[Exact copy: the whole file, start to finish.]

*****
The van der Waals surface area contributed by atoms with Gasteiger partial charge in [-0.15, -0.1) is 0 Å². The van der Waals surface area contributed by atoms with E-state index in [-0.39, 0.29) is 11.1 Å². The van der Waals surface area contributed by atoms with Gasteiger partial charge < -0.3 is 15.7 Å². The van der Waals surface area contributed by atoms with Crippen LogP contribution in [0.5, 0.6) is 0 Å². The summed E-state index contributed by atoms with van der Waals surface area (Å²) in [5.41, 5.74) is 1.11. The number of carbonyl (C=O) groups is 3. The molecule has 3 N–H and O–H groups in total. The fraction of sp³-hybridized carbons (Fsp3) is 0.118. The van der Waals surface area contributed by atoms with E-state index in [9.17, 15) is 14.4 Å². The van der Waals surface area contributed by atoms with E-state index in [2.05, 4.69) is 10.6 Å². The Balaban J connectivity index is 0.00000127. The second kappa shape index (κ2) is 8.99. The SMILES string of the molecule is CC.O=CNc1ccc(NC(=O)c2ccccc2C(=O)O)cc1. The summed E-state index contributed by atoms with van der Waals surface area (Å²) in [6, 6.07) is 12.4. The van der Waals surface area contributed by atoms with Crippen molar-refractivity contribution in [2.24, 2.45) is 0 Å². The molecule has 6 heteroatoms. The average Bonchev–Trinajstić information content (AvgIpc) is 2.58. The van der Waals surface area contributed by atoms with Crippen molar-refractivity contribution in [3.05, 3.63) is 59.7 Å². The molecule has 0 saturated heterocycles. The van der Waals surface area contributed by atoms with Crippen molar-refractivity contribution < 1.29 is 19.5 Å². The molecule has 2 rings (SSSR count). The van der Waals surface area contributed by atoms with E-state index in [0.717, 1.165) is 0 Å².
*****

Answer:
The van der Waals surface area contributed by atoms with Gasteiger partial charge in [-0.15, -0.1) is 0 Å². The van der Waals surface area contributed by atoms with E-state index in [-0.39, 0.29) is 11.1 Å². The van der Waals surface area contributed by atoms with Gasteiger partial charge < -0.3 is 15.7 Å². The van der Waals surface area contributed by atoms with Crippen LogP contribution in [0.5, 0.6) is 0 Å². The summed E-state index contributed by atoms with van der Waals surface area (Å²) in [5.41, 5.74) is 1.11. The number of carbonyl (C=O) groups is 3. The molecule has 3 N–H and O–H groups in total. The fraction of sp³-hybridized carbons (Fsp3) is 0.118. The van der Waals surface area contributed by atoms with E-state index in [9.17, 15) is 14.4 Å². The van der Waals surface area contributed by atoms with E-state index in [2.05, 4.69) is 10.6 Å². The Balaban J connectivity index is 0.00000127. The second kappa shape index (κ2) is 8.99. The SMILES string of the molecule is CC.O=CNc1ccc(NC(=O)c2ccccc2C(=O)O)cc1. The summed E-state index contributed by atoms with van der Waals surface area (Å²) in [6, 6.07) is 12.4. The van der Waals surface area contributed by atoms with Crippen molar-refractivity contribution in [2.24, 2.45) is 0 Å². The molecule has 6 heteroatoms. The average Bonchev–Trinajstić information content (AvgIpc) is 2.58. The van der Waals surface area contributed by atoms with Crippen molar-refractivity contribution in [3.05, 3.63) is 59.7 Å². The molecule has 0 saturated heterocycles. The van der Waals surface area contributed by atoms with Crippen molar-refractivity contribution < 1.29 is 19.5 Å². The molecule has 2 rings (SSSR count). The van der Waals surface area contributed by atoms with E-state index in [0.717, 1.165) is 0 Å².